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The United States Treasury has shuffled another 135 to 137 million shares of General Motors stock as it continues its exit from the Detroit-based manufacturer. According to The Detroit News, the July sale netted the government $876.9 million, which was valued between $34 and $37 per share.

The government's initial 61-percent stake in GM has been pared down considerably in the post-bailout world, with Uncle Sam holding half a billion shares at the end of 2012. Since then, 17.2 million shares were shed in a February sale, while GM bought back 200 million shares in December, with a further 300 million to be moved "through various means in an orderly fashion." At the current rate, the Treasury should be rid of its remaining shares within the next six months, which fits the government's initial time table of a 12- to 15-month exit.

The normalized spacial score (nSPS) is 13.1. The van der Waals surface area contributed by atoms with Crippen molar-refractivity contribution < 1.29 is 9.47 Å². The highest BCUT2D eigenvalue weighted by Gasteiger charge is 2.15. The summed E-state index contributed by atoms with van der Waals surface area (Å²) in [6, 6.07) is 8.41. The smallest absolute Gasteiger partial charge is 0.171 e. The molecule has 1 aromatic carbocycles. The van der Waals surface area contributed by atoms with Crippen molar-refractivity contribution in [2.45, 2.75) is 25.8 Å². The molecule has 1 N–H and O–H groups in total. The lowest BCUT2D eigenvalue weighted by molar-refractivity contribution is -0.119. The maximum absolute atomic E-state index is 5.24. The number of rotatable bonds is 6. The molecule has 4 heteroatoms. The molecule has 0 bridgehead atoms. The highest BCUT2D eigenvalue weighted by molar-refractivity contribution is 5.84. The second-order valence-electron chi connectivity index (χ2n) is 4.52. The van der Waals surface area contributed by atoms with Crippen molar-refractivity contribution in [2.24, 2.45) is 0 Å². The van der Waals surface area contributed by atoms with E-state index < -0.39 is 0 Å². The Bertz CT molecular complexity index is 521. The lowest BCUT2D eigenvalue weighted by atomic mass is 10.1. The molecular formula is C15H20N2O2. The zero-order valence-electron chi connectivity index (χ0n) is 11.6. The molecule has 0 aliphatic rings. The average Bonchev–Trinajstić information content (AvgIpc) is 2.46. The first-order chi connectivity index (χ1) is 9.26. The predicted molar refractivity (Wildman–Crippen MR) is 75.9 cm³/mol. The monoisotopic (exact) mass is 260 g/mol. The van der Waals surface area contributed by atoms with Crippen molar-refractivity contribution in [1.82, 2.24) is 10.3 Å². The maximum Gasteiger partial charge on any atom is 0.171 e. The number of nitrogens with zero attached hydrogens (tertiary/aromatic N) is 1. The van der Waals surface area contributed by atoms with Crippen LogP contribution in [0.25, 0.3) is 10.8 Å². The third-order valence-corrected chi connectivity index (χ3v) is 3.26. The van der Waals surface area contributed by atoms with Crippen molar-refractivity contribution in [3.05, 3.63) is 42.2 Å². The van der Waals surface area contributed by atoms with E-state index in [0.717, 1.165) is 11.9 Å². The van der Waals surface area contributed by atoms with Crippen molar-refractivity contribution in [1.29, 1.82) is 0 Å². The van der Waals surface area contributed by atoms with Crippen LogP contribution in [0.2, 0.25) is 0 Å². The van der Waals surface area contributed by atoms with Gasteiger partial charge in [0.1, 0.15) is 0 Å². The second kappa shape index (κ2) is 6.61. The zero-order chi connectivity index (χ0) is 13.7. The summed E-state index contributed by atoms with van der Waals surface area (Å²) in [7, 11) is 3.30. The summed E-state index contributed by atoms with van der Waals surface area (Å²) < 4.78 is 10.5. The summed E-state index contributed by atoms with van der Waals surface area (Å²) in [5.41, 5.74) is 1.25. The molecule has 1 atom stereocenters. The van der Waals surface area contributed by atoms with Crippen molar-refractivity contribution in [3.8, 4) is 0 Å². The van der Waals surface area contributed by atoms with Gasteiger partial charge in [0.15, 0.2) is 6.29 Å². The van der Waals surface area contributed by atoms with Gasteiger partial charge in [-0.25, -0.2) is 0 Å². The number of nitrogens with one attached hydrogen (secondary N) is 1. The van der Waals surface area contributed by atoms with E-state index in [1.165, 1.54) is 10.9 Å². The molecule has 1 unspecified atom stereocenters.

The News also reports that the government has regained $34.6 billion of its $49.5 billion bailout, beating a February estimate that claimed $20.3 billion in losses. While that's great news, as we reported a few weeks back, the price of GM's shares needs to climb to $95.51 for the Treasury to break even. As of this morning's trading, GM shares are down 30 cents, at $35.68 per share.